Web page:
The association between neuropsychological impairment, self-perceived cognitive deficits, fatigue and health related quality of life in breast cancer survivors following standard adjuvant versus high-dose chemotherapy.Patient Educ Couns 2007; 66(1):108-18PE
The possible association between neuropsychological impairment, self-perceived cognitive deficits, fatigue and health related quality of life has been studied in high-risk breast cancer survivors 5 years following standard adjuvant (n=23) versus high-dose chemotherapy (n=24) and in early-stage breast cancer patients (n=29) (comparison group) following radiation therapy.
A neuropsychological assessment covering attention, memory and executive functions was used together with the questionnaire for self-perceived deficits in attention (FEDA), the multidimensional fatigue inventory (MFI-20) and the EORTC-QLQ-C30.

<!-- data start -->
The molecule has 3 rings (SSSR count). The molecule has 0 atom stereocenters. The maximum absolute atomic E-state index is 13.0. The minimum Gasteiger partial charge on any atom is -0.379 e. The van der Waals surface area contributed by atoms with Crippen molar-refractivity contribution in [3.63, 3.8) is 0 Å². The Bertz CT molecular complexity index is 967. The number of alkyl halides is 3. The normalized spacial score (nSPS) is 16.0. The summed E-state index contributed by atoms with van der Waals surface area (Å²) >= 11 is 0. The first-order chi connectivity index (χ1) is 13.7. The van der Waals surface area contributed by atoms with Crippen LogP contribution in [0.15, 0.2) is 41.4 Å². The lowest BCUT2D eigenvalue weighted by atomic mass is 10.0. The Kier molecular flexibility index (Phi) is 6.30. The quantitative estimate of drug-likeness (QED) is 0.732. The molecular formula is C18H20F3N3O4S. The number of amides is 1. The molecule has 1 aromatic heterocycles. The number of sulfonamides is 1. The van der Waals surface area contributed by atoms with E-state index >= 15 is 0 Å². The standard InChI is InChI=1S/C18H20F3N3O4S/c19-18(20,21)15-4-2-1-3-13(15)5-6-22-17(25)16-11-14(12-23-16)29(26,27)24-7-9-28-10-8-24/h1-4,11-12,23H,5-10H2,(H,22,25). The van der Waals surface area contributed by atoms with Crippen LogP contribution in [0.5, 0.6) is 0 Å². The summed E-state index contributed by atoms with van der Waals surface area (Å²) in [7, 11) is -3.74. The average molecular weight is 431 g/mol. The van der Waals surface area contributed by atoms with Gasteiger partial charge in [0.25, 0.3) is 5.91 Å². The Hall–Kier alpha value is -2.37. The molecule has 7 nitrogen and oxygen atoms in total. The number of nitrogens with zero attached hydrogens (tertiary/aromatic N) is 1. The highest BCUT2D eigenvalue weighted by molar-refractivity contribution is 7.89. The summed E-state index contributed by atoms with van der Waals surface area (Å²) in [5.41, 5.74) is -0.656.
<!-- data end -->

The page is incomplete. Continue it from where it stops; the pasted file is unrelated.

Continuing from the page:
Findings have shown that neuropsychological impairment is not directly associated with self-perceived cognitive deficits, fatigue and HRQOL. However, 46% of patients reported self-perceived cognitive deficits and 82% of the patients complained about cancer related fatigue. Except for reduced activity we did not find significant group differences, even though patients who received standard-dose chemotherapy had consistently higher levels of self-perceived cognitive deficits and fatigue, and the lowest HRQOL.
Results emphasize the need for psychosocial counseling and support during treatment phase and follow up care as well. Sensitive cancer-specific measures for the assessment of self-perceived cognitive deficits in different cognitive domains according to neuropsychological measurements are required.
The role of self-perceived cognitive deficits and fatigue should be considered in educational interventions and counseling. Specific rehabilitation measures should be developed, implemented and evaluated in order to meet the needs of these patients and to decrease the frequency of cognitive deficits following cancer treatment.